Chancellor’s Professor of Law, University of California, Irvine.
Law Clerk, U.S. District Court for the Central District of California; J.D., Columbia University School of Law (2008). The views in this essay do not represent the official views of any member of the federal judiciary.
One of the most significant failures of the law governing unions and collective bargaining is the catastrophic underenforcement of the statutory right of employees to bargain. About half of all newly certified or recognized unions are not able to persuade the employer to agree to a collective bargaining agreement.1 While both the employer and the union could in theory be blamed for the failure to reach an agreement, in practice the incentives are much greater for the employer to stall negotiations (and thus defeat the union) rather than for the union to refuse to accept an agreement (and thus ensure its survival for the term of the contract). Refusing to bargain for a first contract is a powerful weapon in the arsenal of employers determined to remain union free, as it prevents a nascent union from ever getting off the ground. While employers can and do thwart the statutory rights of employees simply by refusing ever to agree to a contract, the National Labor Relations Board (NLRB or "Board") lacks the power to remedy even the most egregious cases of refusal to bargain in good faith, except to order the recalcitrant party to bargain more.2 Page 48
One provision of the proposed Employee Free Choice Act (EFCA)3 would deal with this problem by requiring timely bargaining, mediation, and, if the employer and union cannot agree, arbitration of the bargaining dispute.4 It is an important reform in a critically dysfunctional aspect of federal labor law, and it will be a serious improvement over the status quo. While political and media conversations surrounding EFCA have largely focused on the so-called "card check provision,"5 the provision for first contract arbitration is just as important to the protection of the right to unionize. And, as of this writing, Congress appears more likely to enact the first contract arbitration provision than the card check provision.6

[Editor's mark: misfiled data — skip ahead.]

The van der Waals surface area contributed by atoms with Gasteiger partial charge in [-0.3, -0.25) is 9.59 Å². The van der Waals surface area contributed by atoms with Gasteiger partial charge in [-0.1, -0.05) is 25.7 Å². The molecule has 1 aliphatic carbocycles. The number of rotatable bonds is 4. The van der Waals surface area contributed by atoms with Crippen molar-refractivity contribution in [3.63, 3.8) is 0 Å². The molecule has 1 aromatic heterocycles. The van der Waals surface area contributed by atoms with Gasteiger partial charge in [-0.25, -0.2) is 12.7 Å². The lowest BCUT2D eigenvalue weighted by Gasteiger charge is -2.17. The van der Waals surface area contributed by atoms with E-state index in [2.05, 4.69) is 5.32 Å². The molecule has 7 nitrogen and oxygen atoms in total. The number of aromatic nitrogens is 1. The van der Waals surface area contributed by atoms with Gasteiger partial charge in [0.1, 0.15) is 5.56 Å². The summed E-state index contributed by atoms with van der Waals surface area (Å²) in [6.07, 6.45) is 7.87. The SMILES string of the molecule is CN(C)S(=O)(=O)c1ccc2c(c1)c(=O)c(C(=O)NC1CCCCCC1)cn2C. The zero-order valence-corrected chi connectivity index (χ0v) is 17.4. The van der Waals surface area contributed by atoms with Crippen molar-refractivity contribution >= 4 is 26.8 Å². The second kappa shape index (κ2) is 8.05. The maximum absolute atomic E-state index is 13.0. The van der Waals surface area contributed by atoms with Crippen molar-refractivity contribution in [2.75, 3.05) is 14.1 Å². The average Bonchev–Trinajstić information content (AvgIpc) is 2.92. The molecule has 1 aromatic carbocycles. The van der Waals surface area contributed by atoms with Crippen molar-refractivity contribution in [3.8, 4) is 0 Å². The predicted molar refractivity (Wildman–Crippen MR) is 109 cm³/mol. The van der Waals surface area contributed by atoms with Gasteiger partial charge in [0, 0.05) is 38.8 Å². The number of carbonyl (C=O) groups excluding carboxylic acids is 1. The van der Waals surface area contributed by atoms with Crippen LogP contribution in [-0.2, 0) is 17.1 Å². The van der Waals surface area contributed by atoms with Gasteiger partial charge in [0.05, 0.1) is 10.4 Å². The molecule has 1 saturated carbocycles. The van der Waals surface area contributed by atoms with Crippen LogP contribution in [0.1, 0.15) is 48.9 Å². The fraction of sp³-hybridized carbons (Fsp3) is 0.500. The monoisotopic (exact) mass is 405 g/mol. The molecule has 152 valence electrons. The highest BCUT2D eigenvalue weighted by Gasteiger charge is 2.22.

This Article argues that some form of mandatory interest arbitration for first contract disputes is an appropriate means of stabilizing employee-management relations given the extraordinary difficulties that unions currently experience in negotiating first contracts, the weakness of current NLRB and economic remedies, and the rippling effects of these difficulties on nascent unions. Part II of this Article explains the need for interest arbitration given current trends in labor relations. Part III demonstrates that interest arbitration would increase the incentive for employers to negotiate in good faith and make reasonable proposals without placing themselves at a systemic disadvantage. This would be particularly true if arbitrators used the final offer method, which requires the arbitrator to choose one of the parties' final offers rather than to split the difference between the two positions.7 Mandatory interest arbitration would encourage the collective bargaining process that the drafters of the National Labor Relations Act (NLRA) initially had in mind. Furthermore, none of the criticisms of the first contract arbitration provision of Page 49 EFCA have merit. Empirical studies of interest arbitration show that it will facilitate rather than hamper bargaining,8 and it will remove the incentive to engage in illegal surface bargaining. Finally, Part IV illustrates that a statutory requirement of first contract arbitration is well within Congress' power and does not represent an unconstitutional delegation of legislative authority as alleged by some critics.9
Section 3 of EFCA proposes to give real meaning to a provision of the NLRA that has become almost a dead letter: the duty to bargain in good faith to a first contract.10 Section 3 of EFCA would amend Section 8(d) of the NLRA to do three things, two of which are extremely modest. The first would require the employer to meet to bargain within ten days after receiving a request for bargaining from the newly recognized union, but the time for the initial bargaining could be extended by agreement of the parties.11 This provision would end the common practice of stalling the commencement of bargaining for as long as possible after certification.12 The second provision would provide for Page 50 mediation, conducted by the staff of the Federal Mediation and Conciliation Service (FMCS), upon the request of either party if the parties have not reached agreement after ninety days of bargaining.13 Mediation of disputes in contract negotiation by the FMCS has a long history and is common throughout the private sector.14 The third provision of EFCA states that after thirty days of mediation, or such further time as the parties request: